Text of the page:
Introducing an AOW usually takes the better part of our 53-minute class periods. After I pass out the handout, we briefly talk about the article’s subject, then we’ll look at the prompt and the rubric to see what they require. Following this introduction, I’ll often read aloud the article,  using a document camera while I read, all the while demonstrating annotation.

This is how we do it

After we finish reading the article, I’ll show the kids a related video from Youtube or a similar video source. For example, for one AOW on football head injuries, we watched one to three short clips about players who suffer from concussion injuries.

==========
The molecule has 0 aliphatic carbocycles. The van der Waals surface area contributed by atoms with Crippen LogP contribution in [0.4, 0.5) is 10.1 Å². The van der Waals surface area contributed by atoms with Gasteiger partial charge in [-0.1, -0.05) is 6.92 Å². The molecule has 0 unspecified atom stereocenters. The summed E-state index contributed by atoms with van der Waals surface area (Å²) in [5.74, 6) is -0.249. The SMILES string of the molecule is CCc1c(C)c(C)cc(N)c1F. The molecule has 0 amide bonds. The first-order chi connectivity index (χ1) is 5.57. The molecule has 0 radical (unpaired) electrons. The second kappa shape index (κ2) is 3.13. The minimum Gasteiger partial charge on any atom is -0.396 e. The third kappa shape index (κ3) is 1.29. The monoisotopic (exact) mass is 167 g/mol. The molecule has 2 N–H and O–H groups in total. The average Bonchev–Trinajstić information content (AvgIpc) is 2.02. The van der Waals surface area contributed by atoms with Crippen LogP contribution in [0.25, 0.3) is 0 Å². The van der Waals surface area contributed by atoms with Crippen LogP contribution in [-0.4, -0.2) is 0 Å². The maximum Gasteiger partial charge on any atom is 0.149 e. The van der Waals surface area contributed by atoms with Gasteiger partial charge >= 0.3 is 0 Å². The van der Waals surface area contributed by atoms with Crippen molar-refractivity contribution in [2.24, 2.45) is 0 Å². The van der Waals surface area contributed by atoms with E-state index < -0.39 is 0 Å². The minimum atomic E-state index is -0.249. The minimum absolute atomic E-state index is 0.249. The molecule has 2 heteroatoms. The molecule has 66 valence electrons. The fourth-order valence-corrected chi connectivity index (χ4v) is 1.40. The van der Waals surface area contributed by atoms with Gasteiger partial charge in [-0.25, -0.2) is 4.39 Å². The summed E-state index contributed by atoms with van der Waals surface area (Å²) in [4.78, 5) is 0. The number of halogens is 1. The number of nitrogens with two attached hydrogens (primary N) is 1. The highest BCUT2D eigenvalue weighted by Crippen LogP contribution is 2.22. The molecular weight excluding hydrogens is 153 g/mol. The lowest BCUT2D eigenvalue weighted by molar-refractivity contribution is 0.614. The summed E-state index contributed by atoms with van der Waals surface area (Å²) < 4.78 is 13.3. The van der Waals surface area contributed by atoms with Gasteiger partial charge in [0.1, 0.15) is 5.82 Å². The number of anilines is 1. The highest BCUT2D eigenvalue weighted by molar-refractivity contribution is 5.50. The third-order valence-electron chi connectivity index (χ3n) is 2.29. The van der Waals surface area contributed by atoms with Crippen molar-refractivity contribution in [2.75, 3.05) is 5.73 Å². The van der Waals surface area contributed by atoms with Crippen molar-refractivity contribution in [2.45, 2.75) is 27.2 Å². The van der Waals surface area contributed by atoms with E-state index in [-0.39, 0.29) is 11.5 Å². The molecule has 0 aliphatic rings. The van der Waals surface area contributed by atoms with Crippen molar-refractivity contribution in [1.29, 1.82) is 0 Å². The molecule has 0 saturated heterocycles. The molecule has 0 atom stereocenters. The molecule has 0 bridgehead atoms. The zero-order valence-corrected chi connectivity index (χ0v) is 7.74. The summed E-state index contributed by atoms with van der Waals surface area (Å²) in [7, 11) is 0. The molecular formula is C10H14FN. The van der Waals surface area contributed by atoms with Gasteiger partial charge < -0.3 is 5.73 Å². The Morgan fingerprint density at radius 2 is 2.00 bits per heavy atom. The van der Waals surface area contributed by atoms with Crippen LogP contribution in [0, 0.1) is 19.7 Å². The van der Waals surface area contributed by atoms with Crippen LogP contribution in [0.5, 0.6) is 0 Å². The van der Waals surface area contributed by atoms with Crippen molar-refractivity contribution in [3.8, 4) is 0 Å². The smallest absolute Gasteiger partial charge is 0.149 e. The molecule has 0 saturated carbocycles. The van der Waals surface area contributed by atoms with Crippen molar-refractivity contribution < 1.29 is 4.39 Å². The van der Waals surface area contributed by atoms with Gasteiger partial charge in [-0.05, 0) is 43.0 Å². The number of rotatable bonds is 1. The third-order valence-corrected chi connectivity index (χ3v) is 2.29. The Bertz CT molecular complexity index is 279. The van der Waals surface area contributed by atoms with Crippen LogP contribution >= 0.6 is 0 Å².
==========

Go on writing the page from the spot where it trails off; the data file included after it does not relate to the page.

The EOWs don’t require as much time to introduce. We just skim through the list, discuss a few that look especially interesting to some students, and move on. They know what to do beyond that, which is to put their things away so we can carry on with whatever else I have planned for the day. AOWs and EOWs are homework assignments.

I put a lot of thought and time into creating these weekly assignments, which I consider my number one most effective teaching tool. However, I know these weekly assignments help my students conquer their fear and hesitation with writing. Writing on a regular basis is a great skill that I know will benefit them immensely in high school and beyond.


Thanks for reading again this week! Let me know how you’ve tweaked Gallagher’s AOW concept for your students.